Z CamPaign Update February 4, 2014

American Association of Variable Star Observers (AAVSO)
Tue, 02/04/2014 - 23:22

The first news item is the acceptance by JAAVSO of two papers based on Z CamPaign observations - Z Cam Stars in the Twenty-First Century

and - ST Chamaeleontis and BP Coronae Australis: Two Southern Dwarf Novae Confirmed as Z Cam Stars

A big thank you to all the observers who have contributed to the campaign since 2009.

Other news- 

It looks like we have another bona fide Z Cam to add to the list. PY Per has been in standstill, hovering around 15.6V, since January 11, 2014. 

This is an interesting dwarf novae that used to have quite normal UGSS like outbursts to 13.8 every 43 days or so. Then in December 2008 it went into a deep VY Scl-like fade, biding its time in the low 17th mag range, reaching a minimum of 18.2 in December 2009,  until March 2010 when it came back to life for a short time.

Its had a handful of outbursts since then and two more VY Scl-like fades. Since September 2013 it has been averaging outbursts every 21.7 days with a mean maximum magnitude of 14.79. In January it halted its descent to minima and has been stuck around 15.6 ever since. PY Per is well placed for northern observers. Visual and once per night snapshots in V are adequate for our purposes, so please add this to your program if you are not observing it already. The longer we can confirm PY Per 'stuck in the middle with us', the more sure the classification is. Whatever happens next is anyone's guess. Lots of data gets you listed as co-author on the next paper.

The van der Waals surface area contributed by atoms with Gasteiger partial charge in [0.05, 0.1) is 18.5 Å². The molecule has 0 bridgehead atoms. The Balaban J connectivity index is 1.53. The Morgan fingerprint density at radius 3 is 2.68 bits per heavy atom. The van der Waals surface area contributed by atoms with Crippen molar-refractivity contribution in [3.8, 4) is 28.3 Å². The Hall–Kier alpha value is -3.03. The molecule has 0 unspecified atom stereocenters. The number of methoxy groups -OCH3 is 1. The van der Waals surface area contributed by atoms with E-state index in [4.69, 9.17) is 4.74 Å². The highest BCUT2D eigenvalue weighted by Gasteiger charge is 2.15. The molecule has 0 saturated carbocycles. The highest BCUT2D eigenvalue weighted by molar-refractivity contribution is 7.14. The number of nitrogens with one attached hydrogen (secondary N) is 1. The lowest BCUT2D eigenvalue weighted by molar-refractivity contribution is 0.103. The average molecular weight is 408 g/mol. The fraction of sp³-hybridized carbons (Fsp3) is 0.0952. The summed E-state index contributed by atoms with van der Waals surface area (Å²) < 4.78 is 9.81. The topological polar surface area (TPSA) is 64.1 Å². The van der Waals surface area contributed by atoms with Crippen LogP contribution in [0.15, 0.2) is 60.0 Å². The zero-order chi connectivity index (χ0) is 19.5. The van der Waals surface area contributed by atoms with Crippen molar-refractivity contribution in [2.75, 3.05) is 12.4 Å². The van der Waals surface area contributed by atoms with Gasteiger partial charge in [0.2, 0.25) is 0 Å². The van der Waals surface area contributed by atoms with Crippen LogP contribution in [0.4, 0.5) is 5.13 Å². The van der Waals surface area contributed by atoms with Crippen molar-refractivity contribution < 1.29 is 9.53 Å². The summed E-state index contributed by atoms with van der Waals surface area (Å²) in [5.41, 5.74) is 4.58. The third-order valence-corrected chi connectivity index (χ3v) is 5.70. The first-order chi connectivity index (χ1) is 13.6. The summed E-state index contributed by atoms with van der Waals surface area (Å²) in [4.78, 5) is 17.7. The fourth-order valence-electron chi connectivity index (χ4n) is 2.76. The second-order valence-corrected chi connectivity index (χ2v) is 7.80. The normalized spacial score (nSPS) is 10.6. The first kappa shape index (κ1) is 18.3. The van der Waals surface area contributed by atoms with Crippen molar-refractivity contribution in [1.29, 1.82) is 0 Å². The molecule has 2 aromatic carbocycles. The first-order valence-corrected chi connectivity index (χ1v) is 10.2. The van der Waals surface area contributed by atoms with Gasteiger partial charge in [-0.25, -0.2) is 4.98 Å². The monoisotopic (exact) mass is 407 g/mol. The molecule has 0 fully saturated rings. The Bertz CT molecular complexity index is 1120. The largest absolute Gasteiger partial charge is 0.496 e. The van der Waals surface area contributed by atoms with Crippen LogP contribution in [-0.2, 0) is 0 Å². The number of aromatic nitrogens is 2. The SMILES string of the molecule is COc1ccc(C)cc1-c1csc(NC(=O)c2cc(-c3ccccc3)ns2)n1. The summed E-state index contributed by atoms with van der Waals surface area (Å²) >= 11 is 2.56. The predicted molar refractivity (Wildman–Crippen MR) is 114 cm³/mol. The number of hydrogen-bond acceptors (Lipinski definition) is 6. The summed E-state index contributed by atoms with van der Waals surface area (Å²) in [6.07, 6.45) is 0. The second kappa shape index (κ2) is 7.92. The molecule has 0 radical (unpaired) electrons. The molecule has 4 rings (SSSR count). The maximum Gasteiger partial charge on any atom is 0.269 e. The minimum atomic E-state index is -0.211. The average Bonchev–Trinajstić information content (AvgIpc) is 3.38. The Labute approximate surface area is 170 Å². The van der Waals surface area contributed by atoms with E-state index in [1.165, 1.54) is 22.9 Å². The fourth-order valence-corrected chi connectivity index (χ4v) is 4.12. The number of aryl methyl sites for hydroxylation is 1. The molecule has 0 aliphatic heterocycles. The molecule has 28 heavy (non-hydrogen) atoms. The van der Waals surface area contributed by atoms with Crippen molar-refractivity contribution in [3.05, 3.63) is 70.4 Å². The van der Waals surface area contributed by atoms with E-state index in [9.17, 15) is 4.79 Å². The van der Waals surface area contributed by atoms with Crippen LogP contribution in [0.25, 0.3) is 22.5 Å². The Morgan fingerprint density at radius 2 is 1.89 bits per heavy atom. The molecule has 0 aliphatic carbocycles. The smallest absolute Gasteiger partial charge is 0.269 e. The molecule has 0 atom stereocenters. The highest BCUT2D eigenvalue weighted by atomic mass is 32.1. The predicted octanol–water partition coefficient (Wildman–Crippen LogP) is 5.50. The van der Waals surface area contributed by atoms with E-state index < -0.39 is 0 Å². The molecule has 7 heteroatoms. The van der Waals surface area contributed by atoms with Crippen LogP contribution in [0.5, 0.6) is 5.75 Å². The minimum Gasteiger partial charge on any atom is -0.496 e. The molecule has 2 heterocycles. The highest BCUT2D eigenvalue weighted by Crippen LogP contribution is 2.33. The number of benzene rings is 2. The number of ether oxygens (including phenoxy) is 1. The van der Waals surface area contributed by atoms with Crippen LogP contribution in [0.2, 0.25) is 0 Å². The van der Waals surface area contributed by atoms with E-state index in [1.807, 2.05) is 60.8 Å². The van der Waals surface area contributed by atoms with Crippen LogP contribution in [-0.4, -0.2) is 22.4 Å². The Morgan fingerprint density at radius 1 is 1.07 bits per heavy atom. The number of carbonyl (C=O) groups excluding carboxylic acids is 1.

A southern dwarf nova that has tantalizing visual data from Rod Stubbings in 2011 is TT Ind. It looks like it was in standstill in August and September that year…maybe. It has a rather long outburst cycle for a Z Cam, somewhere between 128 and 160 days, but that may just be lack of coverage. The mean maximum magnitude is 12.7. I would expect standstills to occur around the 14.2 range. Rod's observations in August and September 2011 center around 15.1 and range from 14.4 to 15.7. With minimum magnitudes now measured around 17.6, it would be at the top of the amplitude range for a Z Cam system. Nevertheless, I think this one is worthy of extra scrutiny over the next two years. If you live in the southern hemisphere or have access to telescopes there, please add this interesting DNe to your program. Nightly snapshots and visual data are adequate for our needs.

3 stars have been removed from the candidates list.

V368 Per - This is a known UGSU. Kato et al, 2013, 2013arXiv1310.7069K demonstrates it has super humps and a period of 0.07902 days.
V991 Aql - J-K 1.83, too red for a CV. This is an UXOR.
V735 Sgr - J-K 2.73, too red to be a CV. This is an ISB or an UXOR.

Z Cams - 21 (excluding PY Per)
Impostors - 27 (including many long time misclassified systems)
Candidates - 19 (including PY Per)
Total Z CamPaign stars - 67

An up to date full listing of the status of the Z CamPaign stars and their status can be found at The Z Cam List website - https://sites.google.com/site/thezcamlist/the-list

Mike Simonsen